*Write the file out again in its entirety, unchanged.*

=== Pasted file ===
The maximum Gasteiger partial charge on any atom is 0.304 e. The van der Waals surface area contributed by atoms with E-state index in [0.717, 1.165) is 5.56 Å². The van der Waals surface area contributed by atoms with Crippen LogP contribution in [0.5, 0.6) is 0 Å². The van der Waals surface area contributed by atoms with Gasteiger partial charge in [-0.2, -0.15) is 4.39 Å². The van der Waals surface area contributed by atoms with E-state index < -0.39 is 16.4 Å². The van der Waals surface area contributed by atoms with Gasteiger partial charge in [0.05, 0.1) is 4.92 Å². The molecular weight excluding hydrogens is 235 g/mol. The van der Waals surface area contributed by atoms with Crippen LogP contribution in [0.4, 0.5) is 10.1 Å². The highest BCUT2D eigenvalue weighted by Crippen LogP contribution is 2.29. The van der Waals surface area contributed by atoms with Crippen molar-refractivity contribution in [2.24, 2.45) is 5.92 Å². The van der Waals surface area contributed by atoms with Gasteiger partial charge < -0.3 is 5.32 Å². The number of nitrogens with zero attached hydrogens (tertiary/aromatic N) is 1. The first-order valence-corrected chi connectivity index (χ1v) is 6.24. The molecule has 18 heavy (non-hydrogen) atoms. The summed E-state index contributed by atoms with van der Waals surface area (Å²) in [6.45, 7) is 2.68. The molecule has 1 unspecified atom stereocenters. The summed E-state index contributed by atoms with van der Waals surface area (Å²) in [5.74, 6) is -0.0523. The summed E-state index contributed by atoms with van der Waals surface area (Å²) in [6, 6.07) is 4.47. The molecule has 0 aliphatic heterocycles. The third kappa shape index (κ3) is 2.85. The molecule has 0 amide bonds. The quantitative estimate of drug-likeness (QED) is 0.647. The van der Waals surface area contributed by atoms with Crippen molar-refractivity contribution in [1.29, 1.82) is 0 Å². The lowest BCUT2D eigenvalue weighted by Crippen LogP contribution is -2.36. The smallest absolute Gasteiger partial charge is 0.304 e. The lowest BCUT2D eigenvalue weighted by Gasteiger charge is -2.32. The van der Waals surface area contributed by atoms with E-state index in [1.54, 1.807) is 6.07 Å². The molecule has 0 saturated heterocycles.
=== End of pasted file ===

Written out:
The maximum Gasteiger partial charge on any atom is 0.304 e. The van der Waals surface area contributed by atoms with E-state index in [0.717, 1.165) is 5.56 Å². The van der Waals surface area contributed by atoms with Crippen LogP contribution in [0.5, 0.6) is 0 Å². The van der Waals surface area contributed by atoms with Gasteiger partial charge in [-0.2, -0.15) is 4.39 Å². The van der Waals surface area contributed by atoms with E-state index < -0.39 is 16.4 Å². The van der Waals surface area contributed by atoms with Gasteiger partial charge in [0.05, 0.1) is 4.92 Å². The molecular weight excluding hydrogens is 235 g/mol. The van der Waals surface area contributed by atoms with Crippen LogP contribution in [0.4, 0.5) is 10.1 Å². The highest BCUT2D eigenvalue weighted by Crippen LogP contribution is 2.29. The van der Waals surface area contributed by atoms with Crippen molar-refractivity contribution in [2.24, 2.45) is 5.92 Å². The van der Waals surface area contributed by atoms with Gasteiger partial charge < -0.3 is 5.32 Å². The number of nitrogens with zero attached hydrogens (tertiary/aromatic N) is 1. The first-order valence-corrected chi connectivity index (χ1v) is 6.24. The molecule has 18 heavy (non-hydrogen) atoms. The summed E-state index contributed by atoms with van der Waals surface area (Å²) in [6.45, 7) is 2.68. The molecule has 1 unspecified atom stereocenters. The summed E-state index contributed by atoms with van der Waals surface area (Å²) in [5.74, 6) is -0.0523. The summed E-state index contributed by atoms with van der Waals surface area (Å²) in [6, 6.07) is 4.47. The molecule has 0 aliphatic heterocycles. The third kappa shape index (κ3) is 2.85. The molecule has 0 amide bonds. The quantitative estimate of drug-likeness (QED) is 0.647. The van der Waals surface area contributed by atoms with Crippen molar-refractivity contribution in [1.29, 1.82) is 0 Å². The lowest BCUT2D eigenvalue weighted by Crippen LogP contribution is -2.36. The smallest absolute Gasteiger partial charge is 0.304 e. The lowest BCUT2D eigenvalue weighted by Gasteiger charge is -2.32. The van der Waals surface area contributed by atoms with E-state index in [1.54, 1.807) is 6.07 Å². The molecule has 0 saturated heterocycles.